We enjoy the freedom of speech in the United States, but like any other right, this one comes with responsibilities. While we are free to speak as we will, there is an accompanying responsibility to say what is true. We have libel, slander, and perjury laws to protect our freedom of speech from those who would destroy it with lies.
We also have a general responsibility as Americans not to offend others because society runs better when people do not go out of their way to stir up hatred and anger. While your neighbor may be both obese and homely, common courtesy dictates that this is no reason to call him a “fat, ugly slob” to his face or behind his back. There is enough strife in the world already without manufacturing more in your backyard.
So there are two competing ideas — we have the freedom of speech and can say whatever we want on the one hand, and we have the need to be courteous to those around us on the other hand. Some people have taken the second part to mean that we have a fundamental right not to be offended. But there is no way to say or do anything without potentially offending someone. To paraphrase Eleanor Roosevelt, “No one can make you feel offended without your consent.”
Recently my wife went to Chinatown in New York, and she picked up some paper money used in Chinese funerals. Paper objects are commonly burned at Chinese funerals, with the idea that the paper item being burned is carried to the dead as a real object to be enjoyed in the hereafter. So TPK picked up a bundle of fake bills marked at $1,000,000 each — a handsome sum for the departed. She explained the use of this money to her sister, a grade school teacher, and her sister thought some of the bills might be fun to use with her fifth grade students during Chinese New Year. My wife then pointed out some tiny print on the fake money which identified them as “Hell Notes,” the traditional name for this fake currency. While most people probably would not notice or care, it would only take a single offended parent to complain and ruin the students’ fun — not to mention endangering my sister-in-law’s job. Fear of possibly causing offense stopped her from sharing a teaching moment with her students.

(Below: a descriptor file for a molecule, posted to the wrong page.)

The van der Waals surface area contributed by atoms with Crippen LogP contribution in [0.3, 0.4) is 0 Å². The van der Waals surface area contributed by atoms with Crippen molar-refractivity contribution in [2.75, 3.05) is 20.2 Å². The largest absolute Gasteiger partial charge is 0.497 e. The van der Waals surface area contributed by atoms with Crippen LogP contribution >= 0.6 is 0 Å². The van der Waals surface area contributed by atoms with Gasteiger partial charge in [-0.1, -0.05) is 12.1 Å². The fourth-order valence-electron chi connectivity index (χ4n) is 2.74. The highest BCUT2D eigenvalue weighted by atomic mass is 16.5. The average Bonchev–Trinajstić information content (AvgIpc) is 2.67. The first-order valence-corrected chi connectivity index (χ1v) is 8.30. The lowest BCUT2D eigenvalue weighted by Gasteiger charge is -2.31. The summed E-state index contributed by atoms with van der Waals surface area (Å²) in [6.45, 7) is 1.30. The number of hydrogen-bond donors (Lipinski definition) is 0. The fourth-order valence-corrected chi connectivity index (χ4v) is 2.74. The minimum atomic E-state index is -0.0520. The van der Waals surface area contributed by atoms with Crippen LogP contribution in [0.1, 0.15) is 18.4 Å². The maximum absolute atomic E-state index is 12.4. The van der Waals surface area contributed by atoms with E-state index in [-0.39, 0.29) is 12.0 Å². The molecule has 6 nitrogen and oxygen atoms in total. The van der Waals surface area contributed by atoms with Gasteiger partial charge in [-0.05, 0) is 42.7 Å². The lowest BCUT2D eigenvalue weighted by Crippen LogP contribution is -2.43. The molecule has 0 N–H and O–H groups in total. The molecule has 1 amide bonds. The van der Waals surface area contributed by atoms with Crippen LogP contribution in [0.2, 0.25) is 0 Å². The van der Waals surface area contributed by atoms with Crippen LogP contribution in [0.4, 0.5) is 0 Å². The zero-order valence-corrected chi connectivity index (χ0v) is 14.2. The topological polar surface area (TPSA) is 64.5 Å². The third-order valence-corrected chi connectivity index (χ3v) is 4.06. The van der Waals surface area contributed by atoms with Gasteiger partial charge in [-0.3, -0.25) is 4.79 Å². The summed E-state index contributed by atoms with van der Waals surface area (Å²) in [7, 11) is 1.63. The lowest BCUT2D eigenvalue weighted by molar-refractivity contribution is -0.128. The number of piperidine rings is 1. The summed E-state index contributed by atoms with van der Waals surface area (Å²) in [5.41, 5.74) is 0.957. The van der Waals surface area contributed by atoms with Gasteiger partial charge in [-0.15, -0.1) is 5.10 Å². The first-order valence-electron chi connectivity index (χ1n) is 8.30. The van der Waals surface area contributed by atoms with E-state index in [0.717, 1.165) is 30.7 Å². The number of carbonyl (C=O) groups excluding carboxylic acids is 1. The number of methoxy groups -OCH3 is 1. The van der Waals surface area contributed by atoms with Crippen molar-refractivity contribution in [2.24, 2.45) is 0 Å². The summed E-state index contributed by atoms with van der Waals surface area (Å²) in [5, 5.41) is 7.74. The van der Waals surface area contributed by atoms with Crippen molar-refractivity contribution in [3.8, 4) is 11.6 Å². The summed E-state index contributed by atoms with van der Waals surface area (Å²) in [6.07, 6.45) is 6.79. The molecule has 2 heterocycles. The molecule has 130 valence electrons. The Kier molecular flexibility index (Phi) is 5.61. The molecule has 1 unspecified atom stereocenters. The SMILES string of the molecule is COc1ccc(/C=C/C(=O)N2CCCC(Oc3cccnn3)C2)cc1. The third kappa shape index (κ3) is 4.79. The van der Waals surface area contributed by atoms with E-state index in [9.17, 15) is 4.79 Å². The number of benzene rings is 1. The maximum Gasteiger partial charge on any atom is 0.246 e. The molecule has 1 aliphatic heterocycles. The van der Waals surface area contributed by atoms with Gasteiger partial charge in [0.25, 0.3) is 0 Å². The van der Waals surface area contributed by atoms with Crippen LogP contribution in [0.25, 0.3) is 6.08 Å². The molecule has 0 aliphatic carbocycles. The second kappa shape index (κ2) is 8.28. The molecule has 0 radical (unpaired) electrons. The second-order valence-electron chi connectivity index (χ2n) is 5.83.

Our society is becoming more concerned with not offending people, but also concerned with the way a tiny but vocal minority can change how everyone does things. All it takes is a single offended person to cause a traditional and beloved nativity scene to be pulled from the public square. People are reacting to these Offended-Americans by self-censoring what they say, for fear that someone will blow up and be offended over an innocent comment.
Akwana Walker is one of these Offended-Americans who made the news. She was horribly offended when her child’s teacher wrote “niggardly” on the board and explained that this word meant “stingy.” The fact that this word has absolutely nothing to do with race didn’t matter to Walker, who is African-American. She was offended, not because the teacher was racist nor because the word was offensive, but simply because it sounded like something Walker didn’t like, and that was enough for the teacher to receive a reprimand.
This reminds me of something Jesus told his disciples about the end times: “And then shall many be offended…” (Matt. 24:10) My wife had pointed the scripture out to me several years ago, and while I had never looked at that verse in this light, it certainly appears to apply to people today. Why, just quoting the Bible is guaranteed to offend at least one person who reads this article.
It seems silly to me to go ballistic over a word like “niggardly” when the offense is all in the offended person’s head. Words actually mean things. We don’t need to invent new meanings based on the way they sound. When Eason Jordan claimed that the U.S. military was specifically targeting members of the media, his words meant something. And the people who were present recognized exactly what he meant. This is a good example of having the freedom to say what you want, but needing to recognize that you may be called to account for your words.
A lady who made a bomb threat (I’m guessing as a joke, or possibly because she was frustrated by travel delays) was held for questioning in Phoenix while her luggage made it on the flight to San Diego. There the luggage faced the consequence of her words — it was taken out by the San Diego bomb squad and exploded. Next time you feel like mouthing off to the efficient and courteous airline people, remember the fate of this lady’s luggage because of what she said.
Recently Newsweek published an article claiming that a Koran supplied to terrorist detainees at Guantanamo Bay had been flushed down the toilet by a soldier. Because Newsweek chose to publish this unsupported accusation, riots broke out in Muslim nations, and several people died. To get to the bottom of this, the Pentagon launched an investigation over the flushing of a Koran and other allegations of Koranic abuse. It found that some soldiers had actually mistreated the Koran by *gasp* holding it with only one hand. Investigation did find some intentional and unintentional mishandling of the Koran, but 75% of these mishandlings came from the detainees themselves.
Newsweek has since retracted the story, but even if they were to trumpet this information and apologize into every Muslim’s ear, it would not bring back to life those who died in the riots. To twist a common Leftist slogan, “Newsweek lied, and people died.” Words mean something, and these words led to deaths.
We are free to say whatever we want, but there is a responsibility associated with that right — the responsibility to say what is true. Eason Jordan found that out. Dan Rather found that out. And now Newsweek has found that out.